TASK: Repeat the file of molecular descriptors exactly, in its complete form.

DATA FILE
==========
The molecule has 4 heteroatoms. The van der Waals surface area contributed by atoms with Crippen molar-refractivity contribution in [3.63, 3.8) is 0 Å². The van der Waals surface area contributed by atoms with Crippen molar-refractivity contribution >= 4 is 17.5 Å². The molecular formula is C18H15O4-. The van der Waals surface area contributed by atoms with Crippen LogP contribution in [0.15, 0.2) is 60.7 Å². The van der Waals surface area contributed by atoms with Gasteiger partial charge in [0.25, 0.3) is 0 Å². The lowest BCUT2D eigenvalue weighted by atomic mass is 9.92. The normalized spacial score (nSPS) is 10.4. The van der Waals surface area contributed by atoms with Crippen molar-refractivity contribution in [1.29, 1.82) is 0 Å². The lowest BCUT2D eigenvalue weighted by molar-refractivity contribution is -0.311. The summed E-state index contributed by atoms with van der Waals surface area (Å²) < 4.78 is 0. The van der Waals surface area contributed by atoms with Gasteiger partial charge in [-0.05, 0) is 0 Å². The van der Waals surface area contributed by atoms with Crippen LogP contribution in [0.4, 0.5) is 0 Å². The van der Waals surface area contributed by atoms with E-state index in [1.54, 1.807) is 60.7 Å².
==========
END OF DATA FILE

The molecule has 4 heteroatoms. The van der Waals surface area contributed by atoms with Crippen molar-refractivity contribution in [3.63, 3.8) is 0 Å². The van der Waals surface area contributed by atoms with Crippen molar-refractivity contribution >= 4 is 17.5 Å². The molecular formula is C18H15O4-. The van der Waals surface area contributed by atoms with Crippen LogP contribution in [0.15, 0.2) is 60.7 Å². The van der Waals surface area contributed by atoms with Gasteiger partial charge in [0.25, 0.3) is 0 Å². The lowest BCUT2D eigenvalue weighted by atomic mass is 9.92. The normalized spacial score (nSPS) is 10.4. The van der Waals surface area contributed by atoms with Crippen molar-refractivity contribution in [1.29, 1.82) is 0 Å². The lowest BCUT2D eigenvalue weighted by molar-refractivity contribution is -0.311. The summed E-state index contributed by atoms with van der Waals surface area (Å²) < 4.78 is 0. The van der Waals surface area contributed by atoms with Gasteiger partial charge in [-0.05, 0) is 0 Å². The van der Waals surface area contributed by atoms with Crippen LogP contribution in [0.4, 0.5) is 0 Å². The van der Waals surface area contributed by atoms with E-state index in [1.54, 1.807) is 60.7 Å².